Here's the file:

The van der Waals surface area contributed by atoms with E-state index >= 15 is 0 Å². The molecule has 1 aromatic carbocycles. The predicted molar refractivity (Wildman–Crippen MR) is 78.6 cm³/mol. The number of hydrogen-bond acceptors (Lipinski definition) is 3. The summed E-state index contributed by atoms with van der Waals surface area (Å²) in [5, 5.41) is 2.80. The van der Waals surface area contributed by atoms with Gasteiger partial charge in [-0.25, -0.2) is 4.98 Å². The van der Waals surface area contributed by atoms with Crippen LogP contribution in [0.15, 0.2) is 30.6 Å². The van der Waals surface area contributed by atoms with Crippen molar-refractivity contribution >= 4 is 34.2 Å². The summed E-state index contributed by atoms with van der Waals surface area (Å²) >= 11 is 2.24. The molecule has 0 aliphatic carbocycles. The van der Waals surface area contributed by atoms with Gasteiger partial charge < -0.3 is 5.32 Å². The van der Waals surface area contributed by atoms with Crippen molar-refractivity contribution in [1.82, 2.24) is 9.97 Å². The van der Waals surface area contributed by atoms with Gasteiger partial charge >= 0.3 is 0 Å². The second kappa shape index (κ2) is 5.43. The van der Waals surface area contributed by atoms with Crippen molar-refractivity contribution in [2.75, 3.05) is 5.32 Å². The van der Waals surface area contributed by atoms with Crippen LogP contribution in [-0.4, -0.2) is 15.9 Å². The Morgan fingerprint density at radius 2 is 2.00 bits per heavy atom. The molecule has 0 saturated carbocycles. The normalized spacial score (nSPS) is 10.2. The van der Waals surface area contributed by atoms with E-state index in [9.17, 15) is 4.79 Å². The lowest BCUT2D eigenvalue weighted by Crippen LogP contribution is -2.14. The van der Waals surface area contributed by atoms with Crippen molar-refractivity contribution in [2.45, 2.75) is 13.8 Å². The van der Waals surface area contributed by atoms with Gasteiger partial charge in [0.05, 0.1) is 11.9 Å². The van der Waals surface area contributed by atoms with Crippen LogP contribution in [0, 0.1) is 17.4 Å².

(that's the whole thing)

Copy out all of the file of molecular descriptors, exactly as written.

The van der Waals surface area contributed by atoms with E-state index >= 15 is 0 Å². The molecule has 1 aromatic carbocycles. The predicted molar refractivity (Wildman–Crippen MR) is 78.6 cm³/mol. The number of hydrogen-bond acceptors (Lipinski definition) is 3. The summed E-state index contributed by atoms with van der Waals surface area (Å²) in [5, 5.41) is 2.80. The van der Waals surface area contributed by atoms with Gasteiger partial charge in [-0.25, -0.2) is 4.98 Å². The van der Waals surface area contributed by atoms with Crippen LogP contribution in [0.15, 0.2) is 30.6 Å². The van der Waals surface area contributed by atoms with Crippen molar-refractivity contribution >= 4 is 34.2 Å². The summed E-state index contributed by atoms with van der Waals surface area (Å²) >= 11 is 2.24. The molecule has 0 aliphatic carbocycles. The van der Waals surface area contributed by atoms with Gasteiger partial charge < -0.3 is 5.32 Å². The van der Waals surface area contributed by atoms with Crippen molar-refractivity contribution in [1.82, 2.24) is 9.97 Å². The van der Waals surface area contributed by atoms with Gasteiger partial charge >= 0.3 is 0 Å². The second kappa shape index (κ2) is 5.43. The van der Waals surface area contributed by atoms with Crippen molar-refractivity contribution in [2.75, 3.05) is 5.32 Å². The van der Waals surface area contributed by atoms with Crippen LogP contribution in [-0.4, -0.2) is 15.9 Å². The Morgan fingerprint density at radius 2 is 2.00 bits per heavy atom. The molecule has 0 saturated carbocycles. The normalized spacial score (nSPS) is 10.2. The van der Waals surface area contributed by atoms with E-state index in [9.17, 15) is 4.79 Å². The lowest BCUT2D eigenvalue weighted by Crippen LogP contribution is -2.14. The van der Waals surface area contributed by atoms with Crippen molar-refractivity contribution in [2.45, 2.75) is 13.8 Å². The van der Waals surface area contributed by atoms with Gasteiger partial charge in [0.05, 0.1) is 11.9 Å². The van der Waals surface area contributed by atoms with Crippen LogP contribution in [0, 0.1) is 17.4 Å².